The group took over Radda earlier this week and are now planing to use it for further negotiations by taking advantage of the political turmoil which has gripped Yemen. Yemeni fighters who have seized a small town in the southeast of the capital Sanaa have said “we don’t look for violence if our colleagues would be peacefully released we will withdraw the land occupied instantly.”
The fighter groups have been using the tribesmen as their mediaters for negotiating with the government have said “the fighters who took over Radda which is about 170km southeast of Sanaa agreed to leave if their leader’s brother and several others were freed.” Tareq al-Dahab one of the prominent figures as the fighter’s chief is related to Anwar al-Awlaki who is a US citizen whom Washington accused of a leadership role for Yemeni branch of al-Qaeda it is also thought that he was was assassinated in a drone strike last year.
Radda's capture have also raised US fears that political instability in Yemen due to President Ali Abdullah Saleh might also make way for al-Qaeda to take control on to the shipping routes through the Red Sea and may also spread to the world’s leading oil exporter Saudi Arabia, which may harm the direct exports of oil to US and Europe. Saleh who has formally handed over his powers to his deputy late last year to end months of mass protests and bursts of violent combats between his forces and those of a rebel generals and tribal armed groups while many locals stand confused protesting to bring peace to the country.
The deal that was suppose to solve all the problems was that Saleh's General People's Congress (GPC) and opposition parties would divide the cabinet posts between them which would form a unified government that would steer the country towards presidential elections in February where Saleh or his immidiate deputies could not run for the post of President. Saleh's opponents accused him for ceding a territory to al-Qaeda related groups that Saleh’s government says that only they can keep al-Qaeda from not growing stronger in Yemen, which has been his major backings that has sabotaged his deal of giving up his powers.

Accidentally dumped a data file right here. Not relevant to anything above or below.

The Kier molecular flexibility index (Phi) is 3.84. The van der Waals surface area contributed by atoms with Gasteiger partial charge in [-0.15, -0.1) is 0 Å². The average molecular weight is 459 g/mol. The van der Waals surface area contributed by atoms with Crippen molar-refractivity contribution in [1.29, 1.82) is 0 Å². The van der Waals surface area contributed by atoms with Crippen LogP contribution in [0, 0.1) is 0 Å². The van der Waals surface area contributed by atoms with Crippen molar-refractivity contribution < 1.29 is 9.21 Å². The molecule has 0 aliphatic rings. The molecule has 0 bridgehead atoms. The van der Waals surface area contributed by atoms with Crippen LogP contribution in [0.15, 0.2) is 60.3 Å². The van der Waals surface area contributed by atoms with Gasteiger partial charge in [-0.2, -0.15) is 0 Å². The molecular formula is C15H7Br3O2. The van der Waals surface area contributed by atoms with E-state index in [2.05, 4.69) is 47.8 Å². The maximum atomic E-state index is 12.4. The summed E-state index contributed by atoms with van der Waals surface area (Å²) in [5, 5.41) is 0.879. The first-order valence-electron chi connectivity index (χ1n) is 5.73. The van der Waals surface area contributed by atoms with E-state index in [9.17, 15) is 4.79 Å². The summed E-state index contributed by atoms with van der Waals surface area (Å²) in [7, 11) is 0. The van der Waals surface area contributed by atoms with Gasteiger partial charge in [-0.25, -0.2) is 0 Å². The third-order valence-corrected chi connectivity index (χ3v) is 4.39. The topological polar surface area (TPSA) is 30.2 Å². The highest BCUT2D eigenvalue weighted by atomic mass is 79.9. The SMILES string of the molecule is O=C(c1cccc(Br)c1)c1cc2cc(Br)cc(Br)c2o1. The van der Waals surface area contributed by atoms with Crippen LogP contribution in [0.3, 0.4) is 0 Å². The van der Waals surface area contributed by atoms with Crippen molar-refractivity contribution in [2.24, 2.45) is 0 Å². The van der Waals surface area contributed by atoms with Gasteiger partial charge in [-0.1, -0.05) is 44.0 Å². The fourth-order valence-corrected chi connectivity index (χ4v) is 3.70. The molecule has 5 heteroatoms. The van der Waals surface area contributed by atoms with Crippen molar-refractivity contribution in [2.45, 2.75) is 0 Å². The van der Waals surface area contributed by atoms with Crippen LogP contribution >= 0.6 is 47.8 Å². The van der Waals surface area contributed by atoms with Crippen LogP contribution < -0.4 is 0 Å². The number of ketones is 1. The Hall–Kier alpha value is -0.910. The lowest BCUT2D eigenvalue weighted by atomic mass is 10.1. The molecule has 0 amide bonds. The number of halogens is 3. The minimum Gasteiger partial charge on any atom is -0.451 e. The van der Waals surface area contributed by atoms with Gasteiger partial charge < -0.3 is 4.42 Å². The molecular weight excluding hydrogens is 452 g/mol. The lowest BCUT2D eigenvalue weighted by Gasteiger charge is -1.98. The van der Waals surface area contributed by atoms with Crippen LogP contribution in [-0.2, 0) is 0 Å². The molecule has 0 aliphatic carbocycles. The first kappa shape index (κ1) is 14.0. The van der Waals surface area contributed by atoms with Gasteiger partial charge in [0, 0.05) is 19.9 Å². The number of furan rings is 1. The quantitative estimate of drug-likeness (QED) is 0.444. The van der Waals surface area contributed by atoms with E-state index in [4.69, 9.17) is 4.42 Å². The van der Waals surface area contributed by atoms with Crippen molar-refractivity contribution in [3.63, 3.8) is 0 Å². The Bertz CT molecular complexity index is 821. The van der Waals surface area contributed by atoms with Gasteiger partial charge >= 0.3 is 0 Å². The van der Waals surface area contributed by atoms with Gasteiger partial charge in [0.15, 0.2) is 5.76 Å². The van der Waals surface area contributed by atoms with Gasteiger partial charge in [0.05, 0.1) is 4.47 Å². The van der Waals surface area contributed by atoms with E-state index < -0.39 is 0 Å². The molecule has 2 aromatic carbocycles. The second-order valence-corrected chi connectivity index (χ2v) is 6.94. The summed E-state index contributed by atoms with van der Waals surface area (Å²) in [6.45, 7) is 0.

Yehia al-Arasi the spokesman for Abd-Rabbu Mansour Hadi who is Yemen's acting leader and vice president dismissed the comments by Abu Bakr al-Qirbi (foreign minister) who has suggested a day earlier that elections should be delayed due to the deteriorating security. In reply to his statement "There is no scope for delaying the election because it will be conducted under the supervision of the international community," Arasi said and Qirbi later backtracked from his statement.
Washington that has long backed Saleh and his regime as key to his counterterrorism policy in the region have also shown their concern for establishing leadership favoring the West. US Secretary of State Hillary Clinton said on Tuesday “ President Saleh has failed to meet his pledges under the deal and that Washington was focused on the threat posed by al Qaeda in Yemen that doesn’t seem to be getting resolved under his rule". Only the legitemate process where Yemen's parliament has yet to vote on a law denounced by protesters demanding Saleh's ousting which would give and his associates immunity to stay in the country for the prosecution over the killing of protesters. The measure also has the cabinet's backing.
"The legitimacy of the parliament depends is the main body leading to all the actions of developing stable grounds in the country on the basis of Gulf initiative and its operational mechanism. It would have to pass the law because it is written into the Gulf initiative and should be followed to bring betterment to Yemen" Arasi said.